Lawmakers introduce proposals to expand Medi-Cal
The state Legislature gaveled in a special session on healthcare Monday, with lawmakers introducing measures to help California implement President Obama's healthcare overhaul.
Most Americans face the requirement in January 2014 to buy health insurance or pay a penalty under the federal Affordable Care Act.
Underscoring the importance of the issue, legislative leaders in both houses sponsored bills that would dramatically expand Medi-Cal, the state's public insurance program for the poor. Under the proposals, individuals earning up to 138% of the federal poverty level -- or $15,415 a year -- would be covered, potentially adding more than 1 million Californians to the Medi-Cal rolls.
The federal government would subsidize costs for the first three years, phasing down to 90% after that.
"Ensuring that every Californian has access to quality, affordable healthcare is one of the most important public policy challenges we face," said Assembly Speaker John A. Pérez (D-Los Angeles) at an afternoon press conference. "No Californian should ever face bankruptcy or severe financial setbacks due to illness and injury."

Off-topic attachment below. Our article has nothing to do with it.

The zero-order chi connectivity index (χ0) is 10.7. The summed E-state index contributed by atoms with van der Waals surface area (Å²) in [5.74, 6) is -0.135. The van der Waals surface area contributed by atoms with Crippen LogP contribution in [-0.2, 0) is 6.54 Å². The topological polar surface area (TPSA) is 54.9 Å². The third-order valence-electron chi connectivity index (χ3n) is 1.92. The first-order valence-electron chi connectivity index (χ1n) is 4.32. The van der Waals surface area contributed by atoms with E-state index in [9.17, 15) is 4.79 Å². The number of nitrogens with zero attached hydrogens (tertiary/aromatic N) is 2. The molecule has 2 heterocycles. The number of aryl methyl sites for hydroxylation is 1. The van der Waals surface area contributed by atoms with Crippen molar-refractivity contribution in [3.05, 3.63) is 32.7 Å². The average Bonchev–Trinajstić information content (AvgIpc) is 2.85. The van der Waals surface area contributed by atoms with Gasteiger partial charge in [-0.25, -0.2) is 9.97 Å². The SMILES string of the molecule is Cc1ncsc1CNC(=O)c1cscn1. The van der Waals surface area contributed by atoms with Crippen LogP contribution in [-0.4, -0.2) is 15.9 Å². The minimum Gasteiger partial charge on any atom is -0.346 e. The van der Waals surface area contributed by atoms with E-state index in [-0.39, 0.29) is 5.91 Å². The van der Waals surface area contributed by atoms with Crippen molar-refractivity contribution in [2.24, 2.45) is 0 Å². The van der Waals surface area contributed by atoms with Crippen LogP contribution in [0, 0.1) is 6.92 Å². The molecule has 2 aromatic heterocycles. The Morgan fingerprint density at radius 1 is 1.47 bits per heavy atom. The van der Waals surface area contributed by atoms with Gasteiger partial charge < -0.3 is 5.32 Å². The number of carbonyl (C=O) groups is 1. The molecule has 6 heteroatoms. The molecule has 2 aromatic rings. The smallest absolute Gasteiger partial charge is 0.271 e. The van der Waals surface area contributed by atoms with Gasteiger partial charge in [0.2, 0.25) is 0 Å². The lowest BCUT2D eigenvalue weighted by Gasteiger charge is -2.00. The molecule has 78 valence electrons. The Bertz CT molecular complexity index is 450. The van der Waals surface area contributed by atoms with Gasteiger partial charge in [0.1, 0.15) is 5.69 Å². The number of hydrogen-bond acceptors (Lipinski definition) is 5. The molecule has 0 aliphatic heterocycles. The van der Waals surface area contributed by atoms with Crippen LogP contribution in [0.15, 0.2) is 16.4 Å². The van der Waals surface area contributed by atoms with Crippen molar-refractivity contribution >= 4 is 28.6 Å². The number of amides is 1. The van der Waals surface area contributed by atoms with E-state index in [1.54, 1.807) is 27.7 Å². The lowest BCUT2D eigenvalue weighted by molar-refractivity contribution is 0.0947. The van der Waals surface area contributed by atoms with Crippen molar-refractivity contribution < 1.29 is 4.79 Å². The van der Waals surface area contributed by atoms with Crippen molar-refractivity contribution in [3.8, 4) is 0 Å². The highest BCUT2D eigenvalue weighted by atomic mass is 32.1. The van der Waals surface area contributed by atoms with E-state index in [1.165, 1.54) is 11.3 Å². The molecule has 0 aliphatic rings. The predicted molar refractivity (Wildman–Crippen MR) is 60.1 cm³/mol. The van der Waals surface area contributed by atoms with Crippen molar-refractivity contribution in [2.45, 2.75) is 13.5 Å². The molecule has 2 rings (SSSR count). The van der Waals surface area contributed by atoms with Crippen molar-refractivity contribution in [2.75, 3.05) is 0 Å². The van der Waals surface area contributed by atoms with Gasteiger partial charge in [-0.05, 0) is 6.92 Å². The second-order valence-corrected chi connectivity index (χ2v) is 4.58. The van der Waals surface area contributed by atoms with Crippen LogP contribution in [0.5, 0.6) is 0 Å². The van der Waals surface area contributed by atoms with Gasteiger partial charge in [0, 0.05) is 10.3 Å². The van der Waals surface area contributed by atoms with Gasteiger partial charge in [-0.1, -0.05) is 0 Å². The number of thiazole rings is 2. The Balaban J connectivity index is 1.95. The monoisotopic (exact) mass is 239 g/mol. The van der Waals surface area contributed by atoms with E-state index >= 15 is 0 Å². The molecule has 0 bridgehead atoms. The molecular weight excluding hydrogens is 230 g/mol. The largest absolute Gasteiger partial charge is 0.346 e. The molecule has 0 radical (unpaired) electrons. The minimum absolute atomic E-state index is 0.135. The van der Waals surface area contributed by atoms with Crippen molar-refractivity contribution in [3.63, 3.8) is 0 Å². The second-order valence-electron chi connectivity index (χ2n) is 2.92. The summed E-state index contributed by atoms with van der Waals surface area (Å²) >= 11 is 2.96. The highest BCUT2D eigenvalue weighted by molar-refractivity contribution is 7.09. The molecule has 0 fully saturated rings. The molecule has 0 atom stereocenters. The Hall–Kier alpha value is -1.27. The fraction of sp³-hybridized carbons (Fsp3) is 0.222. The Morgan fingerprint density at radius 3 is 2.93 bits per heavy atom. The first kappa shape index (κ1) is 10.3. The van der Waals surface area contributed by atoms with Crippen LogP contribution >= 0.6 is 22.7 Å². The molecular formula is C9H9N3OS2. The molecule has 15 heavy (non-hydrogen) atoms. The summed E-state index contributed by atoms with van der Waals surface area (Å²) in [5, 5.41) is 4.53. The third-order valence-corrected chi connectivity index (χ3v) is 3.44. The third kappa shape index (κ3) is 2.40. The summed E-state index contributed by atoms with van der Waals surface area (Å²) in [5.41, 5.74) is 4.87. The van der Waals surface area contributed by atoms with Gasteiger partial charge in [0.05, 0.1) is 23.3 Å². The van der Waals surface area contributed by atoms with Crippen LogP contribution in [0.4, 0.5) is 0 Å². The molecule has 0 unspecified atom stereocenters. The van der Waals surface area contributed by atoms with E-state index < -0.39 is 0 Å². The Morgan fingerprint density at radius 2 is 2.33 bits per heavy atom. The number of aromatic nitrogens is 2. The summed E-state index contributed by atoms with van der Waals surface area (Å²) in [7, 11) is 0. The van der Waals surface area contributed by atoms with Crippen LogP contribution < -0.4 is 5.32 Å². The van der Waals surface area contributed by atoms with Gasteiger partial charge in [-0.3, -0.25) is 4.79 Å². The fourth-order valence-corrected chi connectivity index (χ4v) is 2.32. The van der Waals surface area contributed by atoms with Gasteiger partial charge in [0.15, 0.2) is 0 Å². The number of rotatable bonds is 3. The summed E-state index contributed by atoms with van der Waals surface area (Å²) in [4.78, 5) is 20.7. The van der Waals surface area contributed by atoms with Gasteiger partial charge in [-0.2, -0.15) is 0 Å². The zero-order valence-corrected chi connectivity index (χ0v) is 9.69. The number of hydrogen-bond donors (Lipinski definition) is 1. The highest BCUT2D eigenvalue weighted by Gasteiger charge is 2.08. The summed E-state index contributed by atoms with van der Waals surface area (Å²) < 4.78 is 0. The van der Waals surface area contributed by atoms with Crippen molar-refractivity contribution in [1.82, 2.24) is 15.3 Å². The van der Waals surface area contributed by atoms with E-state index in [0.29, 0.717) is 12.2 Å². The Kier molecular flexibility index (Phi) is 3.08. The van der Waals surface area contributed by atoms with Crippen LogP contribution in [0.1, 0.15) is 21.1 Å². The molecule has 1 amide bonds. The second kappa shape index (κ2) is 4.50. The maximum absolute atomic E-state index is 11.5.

The legislation would also streamline the Medi-Cal enrollment process to help sign up hundreds of thousands of Californians who are currently eligible but not enrolled. According to a recent study by the UC Berkeley Center for Labor Research and the UCLA Center for Health Policy Research, that change could add between 240,000 and 510,000 people to the Medi-Cal rolls by 2019.
Gov. Jerry Brown has earmarked $350 million in his budget proposal to pay for the increased participation. Costs for the currently eligible group will be split evenly between the state and federal governments.
On Monday, as healthcare providers challenged a federal court's decision allowing California to cut Medi-Cal reimbursement rates, Pérez said slashing state costs was necessary. California, he said, lacks the resources to better compensate doctors, hospitals and pharmacists.
"I don't think we're in a situation to make fundamental changes to that given our current budgetary situation," he said.
-- Michael J. Mishak in Sacramento